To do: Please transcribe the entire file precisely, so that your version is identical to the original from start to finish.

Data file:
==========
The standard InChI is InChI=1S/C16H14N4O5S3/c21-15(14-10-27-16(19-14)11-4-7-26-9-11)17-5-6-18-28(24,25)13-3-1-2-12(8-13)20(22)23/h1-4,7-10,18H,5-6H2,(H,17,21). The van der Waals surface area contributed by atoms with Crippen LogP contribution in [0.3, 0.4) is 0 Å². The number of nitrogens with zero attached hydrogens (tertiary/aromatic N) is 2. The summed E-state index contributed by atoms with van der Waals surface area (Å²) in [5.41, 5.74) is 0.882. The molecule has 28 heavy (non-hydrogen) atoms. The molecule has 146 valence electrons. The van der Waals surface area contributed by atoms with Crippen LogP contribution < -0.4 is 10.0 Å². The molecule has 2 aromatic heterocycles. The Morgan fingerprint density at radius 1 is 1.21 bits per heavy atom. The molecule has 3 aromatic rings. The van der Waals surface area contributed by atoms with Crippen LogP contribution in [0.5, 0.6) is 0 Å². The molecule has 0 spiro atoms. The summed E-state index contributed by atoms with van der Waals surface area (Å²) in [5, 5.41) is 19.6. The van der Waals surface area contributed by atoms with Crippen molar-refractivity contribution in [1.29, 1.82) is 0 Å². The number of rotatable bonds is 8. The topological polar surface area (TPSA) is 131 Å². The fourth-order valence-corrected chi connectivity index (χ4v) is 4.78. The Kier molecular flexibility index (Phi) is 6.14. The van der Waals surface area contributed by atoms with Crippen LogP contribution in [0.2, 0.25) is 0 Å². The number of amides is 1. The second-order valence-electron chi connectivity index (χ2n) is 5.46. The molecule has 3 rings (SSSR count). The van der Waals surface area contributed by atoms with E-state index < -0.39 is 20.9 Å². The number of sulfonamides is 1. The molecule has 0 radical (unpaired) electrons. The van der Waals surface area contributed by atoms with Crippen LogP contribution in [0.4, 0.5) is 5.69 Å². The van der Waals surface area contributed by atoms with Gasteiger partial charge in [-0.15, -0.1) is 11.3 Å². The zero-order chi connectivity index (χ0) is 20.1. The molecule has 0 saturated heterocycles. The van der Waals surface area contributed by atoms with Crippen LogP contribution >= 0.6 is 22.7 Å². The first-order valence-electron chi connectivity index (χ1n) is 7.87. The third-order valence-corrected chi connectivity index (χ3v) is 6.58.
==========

The standard InChI is InChI=1S/C16H14N4O5S3/c21-15(14-10-27-16(19-14)11-4-7-26-9-11)17-5-6-18-28(24,25)13-3-1-2-12(8-13)20(22)23/h1-4,7-10,18H,5-6H2,(H,17,21). The van der Waals surface area contributed by atoms with Crippen LogP contribution in [0.3, 0.4) is 0 Å². The number of nitrogens with zero attached hydrogens (tertiary/aromatic N) is 2. The summed E-state index contributed by atoms with van der Waals surface area (Å²) in [5.41, 5.74) is 0.882. The molecule has 28 heavy (non-hydrogen) atoms. The molecule has 146 valence electrons. The van der Waals surface area contributed by atoms with Crippen LogP contribution < -0.4 is 10.0 Å². The molecule has 2 aromatic heterocycles. The Morgan fingerprint density at radius 1 is 1.21 bits per heavy atom. The molecule has 3 aromatic rings. The van der Waals surface area contributed by atoms with Crippen LogP contribution in [0.5, 0.6) is 0 Å². The molecule has 0 spiro atoms. The summed E-state index contributed by atoms with van der Waals surface area (Å²) in [5, 5.41) is 19.6. The van der Waals surface area contributed by atoms with Crippen molar-refractivity contribution in [1.29, 1.82) is 0 Å². The number of rotatable bonds is 8. The topological polar surface area (TPSA) is 131 Å². The fourth-order valence-corrected chi connectivity index (χ4v) is 4.78. The Kier molecular flexibility index (Phi) is 6.14. The van der Waals surface area contributed by atoms with Crippen LogP contribution in [0.2, 0.25) is 0 Å². The number of amides is 1. The second-order valence-electron chi connectivity index (χ2n) is 5.46. The molecule has 3 rings (SSSR count). The van der Waals surface area contributed by atoms with E-state index < -0.39 is 20.9 Å². The number of sulfonamides is 1. The molecule has 0 radical (unpaired) electrons. The van der Waals surface area contributed by atoms with Crippen LogP contribution in [0.4, 0.5) is 5.69 Å². The van der Waals surface area contributed by atoms with Gasteiger partial charge in [-0.15, -0.1) is 11.3 Å². The zero-order chi connectivity index (χ0) is 20.1. The molecule has 0 saturated heterocycles. The van der Waals surface area contributed by atoms with Crippen LogP contribution >= 0.6 is 22.7 Å². The first-order valence-electron chi connectivity index (χ1n) is 7.87. The third-order valence-corrected chi connectivity index (χ3v) is 6.58.